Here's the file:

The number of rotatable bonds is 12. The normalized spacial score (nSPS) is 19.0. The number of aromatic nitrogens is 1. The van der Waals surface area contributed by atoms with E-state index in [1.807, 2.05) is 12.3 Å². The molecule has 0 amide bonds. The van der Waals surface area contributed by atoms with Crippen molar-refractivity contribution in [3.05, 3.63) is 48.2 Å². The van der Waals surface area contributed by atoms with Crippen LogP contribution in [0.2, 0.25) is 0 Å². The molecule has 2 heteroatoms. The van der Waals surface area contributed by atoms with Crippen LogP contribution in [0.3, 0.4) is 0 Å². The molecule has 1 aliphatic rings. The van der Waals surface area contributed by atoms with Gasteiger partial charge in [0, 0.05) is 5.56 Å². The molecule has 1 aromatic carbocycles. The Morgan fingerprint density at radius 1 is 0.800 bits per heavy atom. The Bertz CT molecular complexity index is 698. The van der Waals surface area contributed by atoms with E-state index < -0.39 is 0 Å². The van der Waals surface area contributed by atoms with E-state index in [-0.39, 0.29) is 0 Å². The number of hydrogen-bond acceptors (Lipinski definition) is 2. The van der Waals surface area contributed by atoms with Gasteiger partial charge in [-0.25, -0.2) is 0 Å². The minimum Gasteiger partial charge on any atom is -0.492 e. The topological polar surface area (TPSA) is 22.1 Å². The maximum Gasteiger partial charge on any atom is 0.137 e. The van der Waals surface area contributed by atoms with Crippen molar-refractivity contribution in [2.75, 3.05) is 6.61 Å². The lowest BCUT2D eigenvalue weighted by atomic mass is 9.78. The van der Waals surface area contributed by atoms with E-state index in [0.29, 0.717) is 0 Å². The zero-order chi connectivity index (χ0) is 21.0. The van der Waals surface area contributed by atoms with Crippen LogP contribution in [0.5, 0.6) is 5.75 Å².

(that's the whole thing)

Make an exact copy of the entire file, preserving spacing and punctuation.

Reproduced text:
The number of rotatable bonds is 12. The normalized spacial score (nSPS) is 19.0. The number of aromatic nitrogens is 1. The van der Waals surface area contributed by atoms with E-state index in [1.807, 2.05) is 12.3 Å². The molecule has 0 amide bonds. The van der Waals surface area contributed by atoms with Crippen molar-refractivity contribution in [3.05, 3.63) is 48.2 Å². The van der Waals surface area contributed by atoms with Crippen LogP contribution in [0.2, 0.25) is 0 Å². The molecule has 2 heteroatoms. The van der Waals surface area contributed by atoms with Crippen LogP contribution in [0.3, 0.4) is 0 Å². The molecule has 1 aliphatic rings. The van der Waals surface area contributed by atoms with Gasteiger partial charge in [0, 0.05) is 5.56 Å². The molecule has 1 aromatic carbocycles. The Morgan fingerprint density at radius 1 is 0.800 bits per heavy atom. The Bertz CT molecular complexity index is 698. The van der Waals surface area contributed by atoms with E-state index < -0.39 is 0 Å². The van der Waals surface area contributed by atoms with E-state index in [-0.39, 0.29) is 0 Å². The number of hydrogen-bond acceptors (Lipinski definition) is 2. The van der Waals surface area contributed by atoms with Gasteiger partial charge in [-0.25, -0.2) is 0 Å². The minimum Gasteiger partial charge on any atom is -0.492 e. The topological polar surface area (TPSA) is 22.1 Å². The maximum Gasteiger partial charge on any atom is 0.137 e. The van der Waals surface area contributed by atoms with Crippen molar-refractivity contribution in [2.75, 3.05) is 6.61 Å². The lowest BCUT2D eigenvalue weighted by atomic mass is 9.78. The van der Waals surface area contributed by atoms with E-state index in [0.29, 0.717) is 0 Å². The zero-order chi connectivity index (χ0) is 21.0. The van der Waals surface area contributed by atoms with Crippen LogP contribution in [0.5, 0.6) is 5.75 Å².